Single page view By Skip Bayless
Page 2

I took the British Open field against The Man at the Old Course.

Bad idea.

British Open
There were no takers on the board to dethrone Tiger on Sunday.

I figured at least one of his four rivals in the so-called Big Five would test Tiger Woods' rebuilt swing and confidence on Sunday's final nine at St. Andrews. And surely some Ben Curtis or Todd Hamilton would turn into Chris DiMarco at the Masters or Michael Campbell at the U.S. Open and give Woods second or third thoughts about whether his new mechanics hold up under stretch pressure.

Man, was I wrong.

As the wind died Sunday afternoon on Scotland's east coast, so did the games of every one of Woods' challengers. He led by 2 shots through nine holes. He won by 5 after merely shooting par on the final nine.

Congratulations to Woods, who appeared to want this one far more than anyone else. Woods won his 10th major as much with his guts as with his majestic shot making. But what a sorry showing it was by all the other so-called big names.

And no, I no longer count 42-year-old Colin Montgomerie and Jose Maria Olazabal, ranked 61st in the world, as primary threats who truly believe they can outgun Woods on an Old Course that was nearly rendered obsolete by Tiger's strength and rocket-fueled balls.

What a letdown: Woods' only challengers at this home run hitter's paradise were two relative short-knockers.

Just once, I'd love to see Phil Mickelson or Vijay Singh or Ernie Els or Retief Goosen trade final-twosome birdies with Woods in the final round of a major the way, say, Jack Nicklaus and Tom Watson did at the "Duel in the Sun" at Turnberry in 1977. That year, Watson's final-hole birdie helped him beat Nicklaus (who also hit a final-hole birdie) by 1 shot. Watson shot 65 to Nicklaus' 66.

But at this British Open, Tiger kept looking over his shoulder and seeing nothing but cowardly lions. Sunday evening, Woods sounded both surprised and relieved.

"The wind was blowing and all of sudden it laid down a bit," he said. "With it laying down, it seemed like guys would make more birdies. But it just didn't happen."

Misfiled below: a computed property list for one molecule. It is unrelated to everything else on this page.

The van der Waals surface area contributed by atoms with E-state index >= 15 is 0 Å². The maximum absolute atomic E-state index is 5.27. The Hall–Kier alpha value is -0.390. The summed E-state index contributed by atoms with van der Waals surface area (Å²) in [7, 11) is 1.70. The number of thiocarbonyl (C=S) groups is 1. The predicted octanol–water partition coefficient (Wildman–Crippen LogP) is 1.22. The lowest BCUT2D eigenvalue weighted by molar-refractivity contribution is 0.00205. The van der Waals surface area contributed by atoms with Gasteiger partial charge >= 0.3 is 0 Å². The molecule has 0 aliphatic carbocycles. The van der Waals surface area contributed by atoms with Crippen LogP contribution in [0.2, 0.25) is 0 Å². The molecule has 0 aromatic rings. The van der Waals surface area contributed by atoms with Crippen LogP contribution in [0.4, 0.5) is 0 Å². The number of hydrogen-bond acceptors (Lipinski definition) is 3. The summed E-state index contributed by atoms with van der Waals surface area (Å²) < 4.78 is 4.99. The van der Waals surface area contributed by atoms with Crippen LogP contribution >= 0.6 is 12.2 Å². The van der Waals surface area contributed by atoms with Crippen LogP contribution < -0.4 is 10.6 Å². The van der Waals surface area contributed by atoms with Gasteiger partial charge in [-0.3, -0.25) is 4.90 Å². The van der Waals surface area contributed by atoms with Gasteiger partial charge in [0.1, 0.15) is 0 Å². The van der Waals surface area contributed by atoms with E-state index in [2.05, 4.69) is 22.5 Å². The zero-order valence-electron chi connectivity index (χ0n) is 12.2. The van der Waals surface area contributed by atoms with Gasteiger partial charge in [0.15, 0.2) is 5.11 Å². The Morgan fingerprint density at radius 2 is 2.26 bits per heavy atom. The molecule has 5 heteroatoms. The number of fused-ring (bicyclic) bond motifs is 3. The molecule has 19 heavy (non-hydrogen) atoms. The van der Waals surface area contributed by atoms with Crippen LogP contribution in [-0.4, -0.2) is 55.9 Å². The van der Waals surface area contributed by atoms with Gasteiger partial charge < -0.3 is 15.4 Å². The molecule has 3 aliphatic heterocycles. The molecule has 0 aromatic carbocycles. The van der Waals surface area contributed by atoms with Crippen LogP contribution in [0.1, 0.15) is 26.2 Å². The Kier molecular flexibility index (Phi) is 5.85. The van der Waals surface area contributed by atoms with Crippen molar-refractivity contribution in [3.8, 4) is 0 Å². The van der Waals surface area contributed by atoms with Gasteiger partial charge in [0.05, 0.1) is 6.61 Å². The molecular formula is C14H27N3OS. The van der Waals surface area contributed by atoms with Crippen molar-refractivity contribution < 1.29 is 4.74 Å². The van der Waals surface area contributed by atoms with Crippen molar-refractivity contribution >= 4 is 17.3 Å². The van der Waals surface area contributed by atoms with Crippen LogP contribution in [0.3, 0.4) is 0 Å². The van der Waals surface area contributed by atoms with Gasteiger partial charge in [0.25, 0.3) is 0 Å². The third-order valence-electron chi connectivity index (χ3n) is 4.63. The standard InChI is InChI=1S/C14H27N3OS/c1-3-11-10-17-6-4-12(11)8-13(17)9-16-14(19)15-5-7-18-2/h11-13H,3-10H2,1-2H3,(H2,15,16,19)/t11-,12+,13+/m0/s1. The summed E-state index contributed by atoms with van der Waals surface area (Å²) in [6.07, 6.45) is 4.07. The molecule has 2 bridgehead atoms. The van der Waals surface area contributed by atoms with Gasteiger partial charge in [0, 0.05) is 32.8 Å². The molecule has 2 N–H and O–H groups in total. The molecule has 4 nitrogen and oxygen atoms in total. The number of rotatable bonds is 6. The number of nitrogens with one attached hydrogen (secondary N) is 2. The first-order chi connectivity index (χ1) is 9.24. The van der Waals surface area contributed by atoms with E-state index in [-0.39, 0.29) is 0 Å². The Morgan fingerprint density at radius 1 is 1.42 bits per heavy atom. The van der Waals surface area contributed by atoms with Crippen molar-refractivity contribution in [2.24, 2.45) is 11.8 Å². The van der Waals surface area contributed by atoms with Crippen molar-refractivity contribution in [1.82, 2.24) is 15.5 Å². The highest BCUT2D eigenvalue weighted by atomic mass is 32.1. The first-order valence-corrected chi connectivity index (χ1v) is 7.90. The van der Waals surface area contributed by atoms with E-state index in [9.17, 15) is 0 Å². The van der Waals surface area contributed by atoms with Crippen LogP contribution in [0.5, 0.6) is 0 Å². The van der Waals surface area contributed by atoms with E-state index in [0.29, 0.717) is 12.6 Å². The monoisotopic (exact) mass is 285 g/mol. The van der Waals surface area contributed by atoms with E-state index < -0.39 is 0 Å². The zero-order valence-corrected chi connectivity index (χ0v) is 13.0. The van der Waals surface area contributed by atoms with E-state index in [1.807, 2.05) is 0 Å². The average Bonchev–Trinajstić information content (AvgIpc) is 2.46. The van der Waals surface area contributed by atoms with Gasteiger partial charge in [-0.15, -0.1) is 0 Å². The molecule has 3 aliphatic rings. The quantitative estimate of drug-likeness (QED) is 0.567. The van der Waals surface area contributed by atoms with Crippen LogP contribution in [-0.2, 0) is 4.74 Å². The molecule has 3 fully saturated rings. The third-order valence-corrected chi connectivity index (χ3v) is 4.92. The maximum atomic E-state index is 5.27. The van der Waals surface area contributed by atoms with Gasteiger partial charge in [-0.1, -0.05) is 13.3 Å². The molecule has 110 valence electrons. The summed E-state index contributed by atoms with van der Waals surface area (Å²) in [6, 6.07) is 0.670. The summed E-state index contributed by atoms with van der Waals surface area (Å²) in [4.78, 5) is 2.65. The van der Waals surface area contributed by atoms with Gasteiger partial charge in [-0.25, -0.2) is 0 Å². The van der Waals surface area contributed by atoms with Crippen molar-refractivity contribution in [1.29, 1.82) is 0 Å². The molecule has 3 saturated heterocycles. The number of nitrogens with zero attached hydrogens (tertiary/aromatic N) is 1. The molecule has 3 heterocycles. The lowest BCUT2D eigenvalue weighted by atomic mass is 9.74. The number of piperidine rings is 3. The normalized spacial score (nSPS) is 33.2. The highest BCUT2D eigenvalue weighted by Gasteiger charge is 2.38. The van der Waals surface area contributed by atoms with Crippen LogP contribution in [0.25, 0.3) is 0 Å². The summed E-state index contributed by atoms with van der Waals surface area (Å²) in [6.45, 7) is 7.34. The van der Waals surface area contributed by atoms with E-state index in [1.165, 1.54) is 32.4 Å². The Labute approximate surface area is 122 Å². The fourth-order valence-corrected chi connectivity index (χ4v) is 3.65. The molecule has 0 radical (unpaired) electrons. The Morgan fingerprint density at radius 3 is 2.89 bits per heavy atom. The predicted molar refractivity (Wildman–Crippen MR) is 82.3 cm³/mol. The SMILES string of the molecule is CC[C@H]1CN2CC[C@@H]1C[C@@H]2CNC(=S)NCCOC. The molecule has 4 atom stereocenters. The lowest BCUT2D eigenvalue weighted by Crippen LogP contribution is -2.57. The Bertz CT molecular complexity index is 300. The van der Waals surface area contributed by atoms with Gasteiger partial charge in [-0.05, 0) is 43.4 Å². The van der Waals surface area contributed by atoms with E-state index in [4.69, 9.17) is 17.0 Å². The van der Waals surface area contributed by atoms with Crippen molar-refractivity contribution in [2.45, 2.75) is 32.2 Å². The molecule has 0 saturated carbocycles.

No, his rivals dropped to their knees as if this were the same Tiger who dominated golf the way no man ever has for a three-year stretch. Woods basically won this tournament by 6 a.m. Eastern time Thursday, when he birdied No. 9 to take a lead he would not relinquish.

By then, 11 a.m. in Scotland, Woods had splashed so much red across the leaderboard -- 4 under through nine -- that rivals waiting to tee off must have fought this thought: "He's going to shoot 32 under and win this thing by 20 shots."

No doubt Tiger Woods is the greatest front-runner in golf history. He's now 9-0 in majors when leading after three rounds.

But recent history strongly suggests Tiger isn't capable of finishing his roar as he did during his three-year reign of terror. At this year's Masters, Memorial, U.S. Open and Western Open, Woods made two final-nine bogeys. Each time it looked as if he didn't quite trust his new swing when he needed to hit the lightning-bolt shot that melted challengers.

At August National, of course, it appeared his pine-shaking chip-in at No. 16 had sent the rest of the field running for cover. But he bogeyed 17 and 18 and was fortunate to wind up in a playoff against a guy who's longer on grit than distance. Woods nuked DiMarco on the first playoff hole, hitting an 8-iron onto the 18th green to DiMarco's 5-iron. Woods won it with a birdie.



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